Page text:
#REVIEW: “ON THE BASIS OF SEX”
Review by George Kozera for Mr. Will Wong
There is no larger judicial rock star currently out there than Ruth Bader Ginsburg. Not only is she lampooned lovingly on Saturday Night Live, she also made Stephen Colbert sweat alongside her during her daily workout regime and was tough enough to go to work the next day after fracturing three ribs due to a fall in November. Currently, she is recuperating from lung cancer surgery and now the subject matter of one of this year’s best Documentaries, RBG. ON THE BASIS OF SEX is a dramatic interpretation of her early years before she was appointed to the Supreme Court.
We first see an already married Ginsburg (Felicity Jones) with a baby daughter, a skirt and high heels in a sea of dark business suits and lace-up shoes, on her first day attending Harvard Law School. It is very quickly established that women were not really taken seriously as potential lawyers, especially at a dinner party hosted by the dean of the school (an officious Sam Waterson). He asks the women there if they felt guilty for taking a place in the class away from a man. In typical Hollywood Biopic fashion, ON THE BASIS OF SEX hits all its marks: Ginsburg‘s inability to find a job as a lawyer despite graduating from Columbia (after leaving Harvard) tied for first place to teaching at Rutgers and finally her landmark sex discrimination case working with the ACLU which she presented and argued in front of the Supreme Court. It’s all very brisk-paced and fascinating, with Felicity Jones doing everything she can to make it engrossing. She however is somehow too serious and dour, whereas we know the real Ginsburg for her shining personality and humour. Jones’ performance as a result is overshadowed by her Co-Stars.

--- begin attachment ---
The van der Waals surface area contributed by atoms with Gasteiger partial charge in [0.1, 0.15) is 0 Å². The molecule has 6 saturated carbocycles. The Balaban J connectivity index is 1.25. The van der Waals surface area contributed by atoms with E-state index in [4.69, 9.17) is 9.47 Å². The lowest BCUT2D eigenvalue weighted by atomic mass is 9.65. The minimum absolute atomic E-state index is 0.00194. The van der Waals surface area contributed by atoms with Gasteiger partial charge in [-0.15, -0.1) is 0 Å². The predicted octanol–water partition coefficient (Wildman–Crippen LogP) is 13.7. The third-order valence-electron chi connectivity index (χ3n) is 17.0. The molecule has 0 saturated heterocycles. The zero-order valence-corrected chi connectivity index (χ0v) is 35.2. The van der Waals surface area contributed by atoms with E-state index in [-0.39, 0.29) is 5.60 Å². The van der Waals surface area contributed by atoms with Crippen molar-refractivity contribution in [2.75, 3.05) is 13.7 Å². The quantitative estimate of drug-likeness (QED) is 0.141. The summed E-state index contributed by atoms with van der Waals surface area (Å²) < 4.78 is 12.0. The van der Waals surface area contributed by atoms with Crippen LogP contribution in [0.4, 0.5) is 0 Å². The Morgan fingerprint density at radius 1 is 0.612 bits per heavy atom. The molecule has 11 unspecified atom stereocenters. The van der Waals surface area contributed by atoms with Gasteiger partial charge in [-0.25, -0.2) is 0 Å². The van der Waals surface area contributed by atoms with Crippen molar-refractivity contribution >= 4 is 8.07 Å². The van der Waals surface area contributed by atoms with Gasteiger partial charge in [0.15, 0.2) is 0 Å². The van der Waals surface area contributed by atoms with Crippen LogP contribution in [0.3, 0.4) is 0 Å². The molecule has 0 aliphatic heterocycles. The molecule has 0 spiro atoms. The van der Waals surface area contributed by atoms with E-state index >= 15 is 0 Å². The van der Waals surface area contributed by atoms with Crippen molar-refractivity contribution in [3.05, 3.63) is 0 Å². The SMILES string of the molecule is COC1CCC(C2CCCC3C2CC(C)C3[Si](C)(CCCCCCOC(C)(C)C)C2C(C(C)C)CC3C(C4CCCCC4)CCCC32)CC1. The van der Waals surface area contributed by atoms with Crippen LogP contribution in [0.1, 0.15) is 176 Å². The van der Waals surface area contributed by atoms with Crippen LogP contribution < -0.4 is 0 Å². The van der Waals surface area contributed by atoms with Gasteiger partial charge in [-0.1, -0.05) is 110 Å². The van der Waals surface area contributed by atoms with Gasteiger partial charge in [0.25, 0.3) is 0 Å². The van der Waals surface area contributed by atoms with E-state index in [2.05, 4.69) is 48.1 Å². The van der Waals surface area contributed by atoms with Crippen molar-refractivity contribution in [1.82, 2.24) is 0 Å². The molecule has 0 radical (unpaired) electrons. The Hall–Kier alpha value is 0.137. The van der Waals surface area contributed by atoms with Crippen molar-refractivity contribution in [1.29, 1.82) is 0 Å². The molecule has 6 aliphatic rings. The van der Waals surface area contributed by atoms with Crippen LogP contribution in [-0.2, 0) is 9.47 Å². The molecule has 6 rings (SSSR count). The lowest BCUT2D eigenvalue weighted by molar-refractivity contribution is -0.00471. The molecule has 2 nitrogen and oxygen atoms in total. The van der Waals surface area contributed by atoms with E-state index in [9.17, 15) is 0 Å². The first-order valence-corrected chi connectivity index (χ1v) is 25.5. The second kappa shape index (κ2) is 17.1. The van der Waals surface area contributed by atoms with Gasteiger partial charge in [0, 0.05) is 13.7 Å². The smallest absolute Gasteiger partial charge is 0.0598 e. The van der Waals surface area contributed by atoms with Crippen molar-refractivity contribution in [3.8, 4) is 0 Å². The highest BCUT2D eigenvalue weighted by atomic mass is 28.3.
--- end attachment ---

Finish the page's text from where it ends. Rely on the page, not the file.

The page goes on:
Playing her husband Marty, Armie Hammer gives an exemplary performance. In what is essentially a thankless role of the supporting and loving husband, Hammer brings gravitas and humour; even small bits like him making the family dinner so his wife could concentrate on her work are executed brilliantly. Cailee Spaeny as their teenaged daughter delivers some excellent work. A budding Feminist, the scenes between mother and daughter, where she questions the choices and arguments that her mom espouses, crackle with charisma. In smaller roles, Kathy Bates, Justin Theroux and Chris Mulkey register beautifully and memorably.
ON THE BASIS OF SEX works extremely well when portraying the gender biases of a not so distance past. Younger audiences may be shocked to see the prejudices their mothers and grandmothers may have experienced growing up. Minor issues aside, this Movie should be on your must-see list this year.
Universal Pictures Canada release ON THE BASIS OF SEX, in theatres now.